In Aboriginal and Torres Strait Islander peoples’ cultures, social and emotional wellbeing are considered pivotal to a community’s survival and growth as well as an individuals’ sense of wellbeing. But our modern world has lost this understanding. International mental health adviser, Gregor Henderson asks if Australia can help shift us back to the future.
There is growing acceptance that our modern lives, hallmarked by ‘individualism’ and the pursuit of economic growth and material wealth, are eroding those things that help keep us both mentally and physically well. Global leaders in mental health recently met in Sydney to discuss a range of issues and look for ways of collaborating in tackling significant and growing challenges to wellbeing and mental health in the developed world. They were struck by what is happening here, and there is growing international interest in the focus and investment that is being given to mental health in Australia. The ‘Sydney Conversations’ were hosted by the National Mental Health Commission, who presented their work on an annual National Report Card, which charts the progress being made in improving mental health and the lives of people living with a mental health difficulty across Australia.
The theme chosen for Australia’s (and the world’s first) National Report Card on mental health and suicide prevention struck a chord with the gathered leaders. Launched in November last year ‘A Contributing Life’ recognises that the one in five Australians who will experience mental illness in any year want the same things as everyone else. A contributing life – where they have someone to love, somewhere secure to live, something to do, work, a decent income, something to look forward to and connections to their neighborhoods, culture and community.
Let’s take an area crucial to our wellbeing and mental health – being connected. Having good social relationships are critical to our wellbeing and to preventing physical and mental ill-health and supporting recovery. Research by Julianne Holt-Lunstad and colleagues from the US showed that people with stronger social relationships have a 50% increased likelihood of avoiding a premature death than those with poor social relationships. This shows that being socially connected is as powerful in living a long and healthy life as giving up smoking and stopping harmful drinking.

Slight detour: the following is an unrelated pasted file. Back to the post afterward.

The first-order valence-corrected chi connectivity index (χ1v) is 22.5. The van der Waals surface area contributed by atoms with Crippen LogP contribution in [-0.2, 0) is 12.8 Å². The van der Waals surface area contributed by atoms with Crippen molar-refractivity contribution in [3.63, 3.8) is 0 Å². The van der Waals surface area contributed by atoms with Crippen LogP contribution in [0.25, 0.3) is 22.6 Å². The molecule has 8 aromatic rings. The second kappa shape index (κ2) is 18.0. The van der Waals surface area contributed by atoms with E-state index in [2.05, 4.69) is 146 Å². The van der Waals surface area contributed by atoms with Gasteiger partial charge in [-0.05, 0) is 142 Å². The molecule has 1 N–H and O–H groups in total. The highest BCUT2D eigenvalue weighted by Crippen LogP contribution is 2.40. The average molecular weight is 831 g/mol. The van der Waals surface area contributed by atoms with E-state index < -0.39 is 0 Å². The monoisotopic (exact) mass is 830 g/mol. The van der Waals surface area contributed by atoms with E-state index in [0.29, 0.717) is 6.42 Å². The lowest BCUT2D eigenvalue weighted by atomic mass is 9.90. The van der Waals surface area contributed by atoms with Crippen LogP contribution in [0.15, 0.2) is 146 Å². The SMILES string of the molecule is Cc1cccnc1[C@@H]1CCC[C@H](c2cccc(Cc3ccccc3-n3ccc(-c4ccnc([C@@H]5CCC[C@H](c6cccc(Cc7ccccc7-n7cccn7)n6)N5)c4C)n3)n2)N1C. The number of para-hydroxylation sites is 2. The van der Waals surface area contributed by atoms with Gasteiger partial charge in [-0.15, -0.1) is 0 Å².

Another area that affects our mental health and wellbeing is work. Australia has a good employment rate compared to other OECD countries, but people in Australia work longer hours than most. This has an effect on work life balance and reduces the time people spend with their families and friends. Leaving less time to connect and build the relationships we need, and as importantly, less time to develop new relationships.
One in five workers in Australia takes a day off every month due to unrealistic workloads and a lack of work/life balance (ABS, (Australian Social Trends, June 2011) , and over three days a year are lost through stress at work (Medibank Private (2008) The Cost of Workplace Stress in Australia p6). Poor mental health is estimated to cost the Australian economy and businesses well over $6.5billion a year. This is all damaging our individual and collective wellbeing.
For people with mental health problems, whilst more are in work, there are still many people who want to work but can’t find jobs. But again in the Sydney Conversations, I heard about good work taking place in Australia that is making a difference. This spans recovery and employment programmes across the NGO sector to the work of large organisations and workplaces that are starting to proactively tackle mental health in the workplace and are beginning to see real benefits. Employers, large or small who support good mental health will be rewarded with reduced absenteeism, increased retention, productivity and workplace morale and wellbeing. One UK study showed that for every $1 invested in workplace mental health, the return on investment was $30.
From what I heard in Sydney, I am optimistic that Australia is helping to lead a shift in thinking and acting. Not only are you giving focus and leadership across the political spectrum to mental health, you are taking action and making a difference. There is every reason to believe that you can help lead the way in the shift we need to make globally to wellbeing and improving mental health by working on what really matters to people’s lives collectively and individually. Sure money and material goods help, but not as much as we may have been led to believe. Our mental health, our social and emotional wellbeing matter more. On this, it looks like the First Australians are right.
Mr Gregor Henderson is an international adviser on mental health and wellbeing. Mr Henderson is currently advising the UK Government on public mental health and wellbeing (including working with the UK Cabinet Office on wellbeing in policy) and recently facilitated a two day meeting of International and National Mental Health Commissioners in Sydney, hosted by the National Mental Health Commission.